Anthropology

Description

Anthropology is the study of human beings from all times and all places, offering holistic, comparative, international, and humanistic perspective. In studying and interpreting the vast range of similarities and differences in human societies and cultures, anthropologists also seek to understand how people themselves make sense of the world in which they live. The Department of Anthropology at Brown is a vibrant, award-winning group of scholars working primarily in the subfields of cultural anthropology, archaeology, and anthropological linguistics.  The concentration provides students with a broad introduction to the discipline and includes the major subdisciplines of the field: sociocultural anthropology, archaeology, anthropological linguistics, and biological anthropology.

Student Goals

Students in this concentration will:

  • Develop a nuanced understanding of the history of anthropology
  • Grasp the guiding principles of archaeology, as well as sociocultural, linguistic, and biological anthropology
  • Develop sophisticated communication skills
  • Become familiar with field work and other social science research methods
  • Engage in independent research

Requirements

Click here for a list of the Anthropology concentration requirements. For more information about this concentration, please visit the department's website.

Honors and Capstones

View Honors website

Senior Seminar: Seniors concentrating in Anthropology must enroll in a senior seminar designed to provide a capstone experience that deepens their connection to the discipline and encourages reflection.  

Honors: A student wishing to be considered for Honors must have a majority of A’s in the concentration and should apply to the Concentration Advisor during the 7th semester. All Honors candidates are required to write a thesis, supervised by two faculty members and give a short presentation on their thesis in a Departmental symposium.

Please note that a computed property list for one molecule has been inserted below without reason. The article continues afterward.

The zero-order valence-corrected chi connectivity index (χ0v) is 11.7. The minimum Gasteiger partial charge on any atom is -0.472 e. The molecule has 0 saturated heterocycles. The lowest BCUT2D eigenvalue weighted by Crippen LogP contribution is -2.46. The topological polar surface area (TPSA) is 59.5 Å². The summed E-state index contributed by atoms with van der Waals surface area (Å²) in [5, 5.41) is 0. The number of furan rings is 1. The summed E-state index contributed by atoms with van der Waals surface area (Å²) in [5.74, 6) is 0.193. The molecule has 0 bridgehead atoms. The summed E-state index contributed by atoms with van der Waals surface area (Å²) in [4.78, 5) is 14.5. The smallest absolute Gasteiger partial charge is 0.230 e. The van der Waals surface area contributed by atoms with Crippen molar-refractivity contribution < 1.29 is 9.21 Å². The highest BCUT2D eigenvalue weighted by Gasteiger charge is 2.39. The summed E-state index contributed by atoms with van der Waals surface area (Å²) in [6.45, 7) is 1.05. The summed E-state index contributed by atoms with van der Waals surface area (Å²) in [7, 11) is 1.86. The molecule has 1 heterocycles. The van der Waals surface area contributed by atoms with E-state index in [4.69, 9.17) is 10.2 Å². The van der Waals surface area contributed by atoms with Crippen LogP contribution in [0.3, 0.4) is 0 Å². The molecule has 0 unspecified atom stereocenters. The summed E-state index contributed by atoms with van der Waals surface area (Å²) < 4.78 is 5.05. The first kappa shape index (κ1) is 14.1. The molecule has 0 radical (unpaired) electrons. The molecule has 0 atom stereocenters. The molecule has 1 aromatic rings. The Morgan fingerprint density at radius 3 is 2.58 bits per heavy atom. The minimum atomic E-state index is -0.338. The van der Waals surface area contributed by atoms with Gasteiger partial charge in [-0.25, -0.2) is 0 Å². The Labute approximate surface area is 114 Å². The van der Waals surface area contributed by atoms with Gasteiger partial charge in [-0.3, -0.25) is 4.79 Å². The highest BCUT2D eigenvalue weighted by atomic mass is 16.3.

Please see the department's website for a complete description of program requirements.

Liberal Learning

This concentration allows you to address the following Liberal Learning goals:

  • Enhance your aesthetic sensibility
  • Expand your reading skills
  • Collaborate fully
  • Understand differences among cultures
  • Embrace diversity
  • Engage with your community
  • Evaluate human behavior
  • Work on your speaking and writing

Download the full statement on Liberal Learning at Brown

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Affiliated Departments

Advisors

Graduating Class

Year Total Capstone Honors
201034 34 13 
201121 21 
201222 22 
201326 26 
201435  

Alumni Pathways

Former concentrators have earned advanced degrees in Anthropology or are currently matriculated in Anthropology graduate programs. Many have pursued graduate and professional degrees in fields such as mass communication and advertising, medicine, law, fine arts, public health, and elementary education. Others have applied the analytical, research, writing, and language skills they developed in the concentration to careers outside of anthropology in the following areas: classical music, playwriting, foreign language instruction, international financial consulting, HIV intervention, reproductive health and sexuality advocacy and education, photography, sustainable development and social justice advocacy, and writing and editing children's literature.

See more details on the CareerLAB website.

Dept. Undergraduate Group

Visit this DUG's website to learn more.

Student Leaders:

  • Valentina Parisi

If you are an advisor and would like to make changes to the information on this page, contact focal_point@brown.edu, or email Dean Besenia Rodriguez.